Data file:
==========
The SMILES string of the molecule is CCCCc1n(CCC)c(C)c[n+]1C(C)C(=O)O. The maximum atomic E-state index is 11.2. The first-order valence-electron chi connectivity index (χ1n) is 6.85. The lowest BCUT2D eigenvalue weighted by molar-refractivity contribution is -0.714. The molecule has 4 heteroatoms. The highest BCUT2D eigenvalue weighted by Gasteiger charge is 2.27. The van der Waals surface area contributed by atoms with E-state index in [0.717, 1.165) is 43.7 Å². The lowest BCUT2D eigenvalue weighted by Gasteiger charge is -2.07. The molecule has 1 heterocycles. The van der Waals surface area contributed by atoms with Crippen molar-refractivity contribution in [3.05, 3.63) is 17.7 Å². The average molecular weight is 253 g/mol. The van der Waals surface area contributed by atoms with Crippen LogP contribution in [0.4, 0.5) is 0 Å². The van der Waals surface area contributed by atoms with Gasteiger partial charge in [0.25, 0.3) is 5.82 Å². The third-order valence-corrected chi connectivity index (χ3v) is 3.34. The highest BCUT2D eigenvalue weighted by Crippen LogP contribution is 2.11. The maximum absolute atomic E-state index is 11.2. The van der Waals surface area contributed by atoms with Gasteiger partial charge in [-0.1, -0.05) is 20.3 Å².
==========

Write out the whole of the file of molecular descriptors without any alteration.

The SMILES string of the molecule is CCCCc1n(CCC)c(C)c[n+]1C(C)C(=O)O. The maximum atomic E-state index is 11.2. The first-order valence-electron chi connectivity index (χ1n) is 6.85. The lowest BCUT2D eigenvalue weighted by molar-refractivity contribution is -0.714. The molecule has 4 heteroatoms. The highest BCUT2D eigenvalue weighted by Gasteiger charge is 2.27. The van der Waals surface area contributed by atoms with E-state index in [0.717, 1.165) is 43.7 Å². The lowest BCUT2D eigenvalue weighted by Gasteiger charge is -2.07. The molecule has 1 heterocycles. The van der Waals surface area contributed by atoms with Crippen molar-refractivity contribution in [3.05, 3.63) is 17.7 Å². The average molecular weight is 253 g/mol. The van der Waals surface area contributed by atoms with Crippen LogP contribution in [0.4, 0.5) is 0 Å². The van der Waals surface area contributed by atoms with Gasteiger partial charge in [0.25, 0.3) is 5.82 Å². The third-order valence-corrected chi connectivity index (χ3v) is 3.34. The highest BCUT2D eigenvalue weighted by Crippen LogP contribution is 2.11. The maximum absolute atomic E-state index is 11.2. The van der Waals surface area contributed by atoms with Gasteiger partial charge in [-0.1, -0.05) is 20.3 Å².